Top Five World Cup Troll Moments

Luis Suarez arguing with the referee during a Uruguay match

The moments that provided a comic relief 

Football is a serious thing. Bill Shankly even went as far as to say that “it’s more serious than life and death.” It makes us angry, sad, and nervous. But it also makes us happy and can even make us laugh. It’s entertainment – under different circumstances, the players, coaches, referees, and everyone involved could’ve been your next-door neighbor. Combine that with the stress of a concentrated month of international football with literally everyone on the globe watching, and you get a roll call of hilarious moments. This is our pick of five historical favorites.

5. Batshuayi makes fun of himself, 2018

The previous tournament held in Russia was the first in which social media played a huge part. It was there in 2010 and 2014 as well, but on a much smaller scale, and much less players active on Instagram and Twitter. Michy Batshuayi is a great presenter of this generation of player. No stranger to social media banter, the Belgian isn’t reluctant to make himself the centerpiece of it. Attempting to celebrate his teammate’s goal in the match for 3rd place against England, Batshuayi kicked the ball hard at the post and into his face in what is remembered to be one of the funniest moments of the 2018 World Cup. The striker is not the one to miss out on an opportunity for some engagement, and followed up with two spot-on tweets.

Credit: Twitter
Credit: Twitter

4. Zaire’s free kick incident, 1974

Zaire’s (now known as DR Congo) only appearance in a World Cup was in 1974, in a trio of performances not exactly remembered for their footballing brilliance. Late in their final game against Brazil, Zaire defender Mwepu Ilunga did this ahead of a Selecao free-kick:

In a period with much less abundant pre-tournament information, it was not yet known that the reason behind Zaire’s bad showings (they lost 0-2 to Scotland and 0-9 to Yugoslavia in the first two games) was terrible preparation, combined with player frustration with the fact that the participation funds from FIFA had been redirected to their home country, then ruled by a notorious dictator Mobutu Sese Seko, who used football as a political tool. The incident is funny, the reasons behind it aren’t, but it was a pure trolling moment against corrupt, cynical leadership. Praise be.

3. Rivaldo takes to theater, 2002

Neymar’s performance in the 2018 World Cup will be remembered mainly for his impressive dives. But with respect, he simply stood on the shoulders of his giant predecessors, specifically Rivaldo. In the remarkable 2002 winning campaign, Brazil had it all: talent, a Ronaldo haircut to be remembered, great form, and redemption following the previous World Cup. Maybe that helps us forgive some of their funnier moments which less exemplified the spirit of fair play. One such moment came late in their group stage match, with a Turkish defender trying to rush the striker to resume the game by kicking the ball fiercely at him.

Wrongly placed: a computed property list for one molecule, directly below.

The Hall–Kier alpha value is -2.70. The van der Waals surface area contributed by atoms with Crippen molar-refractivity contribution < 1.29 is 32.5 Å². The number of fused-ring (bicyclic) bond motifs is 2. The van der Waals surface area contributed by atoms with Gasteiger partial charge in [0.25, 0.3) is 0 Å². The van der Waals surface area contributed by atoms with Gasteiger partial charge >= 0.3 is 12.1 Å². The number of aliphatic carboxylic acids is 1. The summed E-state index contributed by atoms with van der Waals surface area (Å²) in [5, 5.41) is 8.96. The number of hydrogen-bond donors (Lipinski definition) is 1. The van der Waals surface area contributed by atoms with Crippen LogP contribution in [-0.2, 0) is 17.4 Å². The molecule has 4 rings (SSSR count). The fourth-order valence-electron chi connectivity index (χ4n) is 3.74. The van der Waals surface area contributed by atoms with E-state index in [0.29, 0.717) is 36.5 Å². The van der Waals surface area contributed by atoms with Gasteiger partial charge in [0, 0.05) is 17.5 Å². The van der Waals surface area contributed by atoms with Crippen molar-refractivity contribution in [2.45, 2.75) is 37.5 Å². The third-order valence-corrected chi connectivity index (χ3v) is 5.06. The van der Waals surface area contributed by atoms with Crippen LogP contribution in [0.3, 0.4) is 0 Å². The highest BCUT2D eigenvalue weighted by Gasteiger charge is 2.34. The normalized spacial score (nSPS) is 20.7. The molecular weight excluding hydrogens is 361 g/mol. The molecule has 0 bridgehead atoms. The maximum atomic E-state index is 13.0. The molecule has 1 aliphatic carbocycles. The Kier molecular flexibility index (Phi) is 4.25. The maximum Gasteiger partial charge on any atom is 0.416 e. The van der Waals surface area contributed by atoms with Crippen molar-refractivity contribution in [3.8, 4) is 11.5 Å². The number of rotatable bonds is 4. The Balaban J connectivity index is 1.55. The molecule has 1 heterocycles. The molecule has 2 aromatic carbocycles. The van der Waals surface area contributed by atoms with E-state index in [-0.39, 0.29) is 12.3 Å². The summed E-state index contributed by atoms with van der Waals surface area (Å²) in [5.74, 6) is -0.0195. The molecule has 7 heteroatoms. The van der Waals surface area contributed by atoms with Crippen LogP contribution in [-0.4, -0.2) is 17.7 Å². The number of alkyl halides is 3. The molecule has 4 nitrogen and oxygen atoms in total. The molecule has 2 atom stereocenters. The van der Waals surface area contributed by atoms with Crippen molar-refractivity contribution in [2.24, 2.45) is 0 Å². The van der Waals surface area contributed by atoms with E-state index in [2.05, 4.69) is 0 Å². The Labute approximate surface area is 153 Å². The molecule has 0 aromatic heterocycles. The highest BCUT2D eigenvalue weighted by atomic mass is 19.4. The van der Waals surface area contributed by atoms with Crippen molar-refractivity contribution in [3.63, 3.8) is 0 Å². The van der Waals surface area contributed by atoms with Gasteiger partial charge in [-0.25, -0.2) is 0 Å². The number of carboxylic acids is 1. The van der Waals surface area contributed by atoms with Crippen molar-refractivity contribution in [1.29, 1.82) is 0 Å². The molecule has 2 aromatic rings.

It hit Rivaldo in the knee, probably not even hurting him, but that didn’t prevent him from falling to the ground and catching his face as if he just got struck by Mike Tyson. On top of all this, the mockery resulted in the referee sending the Turkish defender a second yellow card. 

2. Luis Suarez plays goalkeeper against Ghana, 2010

The Uruguayan striker is the epitome of a troll in the body of a world-class footballer, for whom all means are allowed to achieve victory. During a dramatic quarter-final match against Ghana, his deliberate handball on the goalline denied the Black Stars victory and a first-ever African qualification for the semis. Suarez acted on instincts, making a match watched by billions look like it was a neighborhood five-a-side game, and didn’t even bother arguing when he was sent off.

1. Argentina’s alleged holy water, 1990

You know the first rule they teach you before going to a rave: never take water from someone you don’t know? The same applies to taking water from your fiercest rivals, a lesson Branco may have learned the hard way. Brazil and Argentina met in the Round of 16 of the 1990 World Cup in a game that started with clear superiority from the Selecao. All this changed during an injury break when an Argentinian physio handed the left-back much-needed water in the scorching Turin heat. Branco later said that he began feeling dizzy after drinking from the bottle, and in the 81st minute Maradona began a typical run past three players in yellow, Branco among them, passing cleverly to Cannigia, who finished it with the game-winning goal. 

Of course, you didn’t have to be doped to get out-dribbled by Maradona. But the Argentinian legend was as big-mouthed as he was skilled. In a TV interview, he flat-out admitted that they had special water bottles prepared for their opponents, and he didn’t seem to regret it or think there was any wrong-doing. If it’s true, more than 30 years on, after the standard disclaimer that it’s completely unethical, we can also admit that it was shithousery of the highest level. 

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